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"The Wedding Gift" tells the story of a woman whose life has been made an unrelenting misery because of a disease the doctors are not really sure she has. She is so weak she can hardly walk. Her hands coil into claws, and must be straightened by a brace. She has pain throughout her body. The British health service shuttles her from one specialist to another, never telling her anything, never letting her see her file, until finally a friendly physician confides that the diagnosis is "hysteria." It is not hysteria at all, but a combination of nervous system disorders and a version of chronic fatigue syndrome. But at the time the story occurs, those conditions were not familiar, and the movie is based on a true story, we're told, that inspired two books that helped make them better known. Like "Lorenzo's Oil" and "Shadowlands," this is a story of great love faced by deadly disease. But this movie is not as uplifting as the first nor as comforting as the second: it's more painfully bittersweet. The heroine's name is Diana Longden (Julie Walters). Her husband is Deric (Jim Broadbent). That they love one another is evident from the first scenes.
He has let his small garment manufacturing business slip into disarray while he spends more and more time with her, acting as nurse, therapist and husband. They are both essentially jolly people, and they joke a lot, finding morbid humor even in some of the more harrowing episodes of the disease. We begin to share their anger at doctors who have written her off as a case they cannot identify or cure, and thus have lost interest in.
Deric's hobby, in his few spare moments, is writing short stories; one has just been rejected by "Women's Own." His wife insists he go to a literary luncheon one day, and he finds himself seated next to Aileen Armitage (Sian Thomas). "I'm the novelist," she says. "No - you're the bloody great novelist," he says. She is nearly blind. "I can see blobs," she says. His face looks like a nice blob to her.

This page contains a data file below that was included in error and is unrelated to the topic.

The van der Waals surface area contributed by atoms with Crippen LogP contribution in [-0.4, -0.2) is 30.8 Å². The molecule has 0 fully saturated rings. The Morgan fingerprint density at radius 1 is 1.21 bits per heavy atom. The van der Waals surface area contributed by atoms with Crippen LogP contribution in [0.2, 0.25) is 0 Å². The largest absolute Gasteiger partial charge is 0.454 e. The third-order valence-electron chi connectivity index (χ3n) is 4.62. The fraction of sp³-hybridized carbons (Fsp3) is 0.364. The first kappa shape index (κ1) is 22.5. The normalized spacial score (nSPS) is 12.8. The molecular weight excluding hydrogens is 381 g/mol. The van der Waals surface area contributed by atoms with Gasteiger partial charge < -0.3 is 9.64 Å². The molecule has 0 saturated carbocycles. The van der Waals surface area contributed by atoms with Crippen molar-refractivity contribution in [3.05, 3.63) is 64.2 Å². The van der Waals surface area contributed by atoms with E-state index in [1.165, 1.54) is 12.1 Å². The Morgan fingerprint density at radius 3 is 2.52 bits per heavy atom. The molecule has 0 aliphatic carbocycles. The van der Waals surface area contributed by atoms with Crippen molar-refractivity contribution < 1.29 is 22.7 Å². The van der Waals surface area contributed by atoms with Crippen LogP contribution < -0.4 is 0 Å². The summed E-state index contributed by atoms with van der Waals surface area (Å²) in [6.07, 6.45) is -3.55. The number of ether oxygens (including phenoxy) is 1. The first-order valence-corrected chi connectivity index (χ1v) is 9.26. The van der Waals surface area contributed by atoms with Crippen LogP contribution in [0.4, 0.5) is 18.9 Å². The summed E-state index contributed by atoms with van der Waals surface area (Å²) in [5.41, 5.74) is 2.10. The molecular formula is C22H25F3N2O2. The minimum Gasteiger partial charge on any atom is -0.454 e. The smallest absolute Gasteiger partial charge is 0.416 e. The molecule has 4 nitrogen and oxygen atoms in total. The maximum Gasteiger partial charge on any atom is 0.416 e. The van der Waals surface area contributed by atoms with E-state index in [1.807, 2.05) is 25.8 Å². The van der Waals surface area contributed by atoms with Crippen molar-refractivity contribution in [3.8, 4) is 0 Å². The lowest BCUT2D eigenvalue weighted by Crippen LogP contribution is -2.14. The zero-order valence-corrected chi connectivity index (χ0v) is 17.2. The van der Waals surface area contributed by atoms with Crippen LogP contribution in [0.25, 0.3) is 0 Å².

They like each other immediately, and soon he finds himself making excuses to see her. But he is not cheating on his wife so much as finding a sympathetic ear; much of the time, he talks to Aileen about Diana. Soon Diana discovers their relationship - more in the tones of Deric's voice than in anything else - and she calls up Aileen and asks to meet her.
More than this I must not describe, as the working out of this sad and gentle situation is at the heart of the film. "The Wedding Gift" does not end on the different kinds of triumphant notes that "Lorenzo's Oil" and "Shadowlands" discovered, but it does end with decency, with good people finding the right things to do, and doing them.
The performances find convincing human tones, which make the characters not part of a melodrama, but part of everyday life. Jim Broadbent has become a familiar face in recent movies (he was the father with the hot-dog stand in "Life Is Sweet," and the confiding bartender in "The Crying Game" who had the perfect line, "Whatever you say, sir."). Large, balding, shabby, with an awkward friendly smile, he's the kind of person you like at once. Julie Walters (an Oscar nominee for "Educating Rita") has entered a sunny middle age with a beautiful smile and a deep sense of humor, and it is her ability to project Diana's cheerful bravery that's at the heart of the story.
And I liked the unusual choice of Sian Thomas as the almost-blind novelist. She is not the "other woman" in any atom of her body, but simply a good women, lonely, attentive, who falls in love with a man, understands his situation, and shows her love by helping both Deric and Diana in the ways she can.
There is another major character, Deric's mother (Thora Hird), who has become senile in a suspiciously screen-writerishly way, and makes dotty comments that are too good to be true. But the performance and the dialogue stop just short of going over the top, and provide a little human comedy, as well as broadening out notion of Deric as a man who has great resources for taking care of those who need him.
"The Wedding Gift" was originally telecast on the BBC. It is a small civilizing story without a big phony crisis and a manufactured climax. It's just about people we feel good to have known.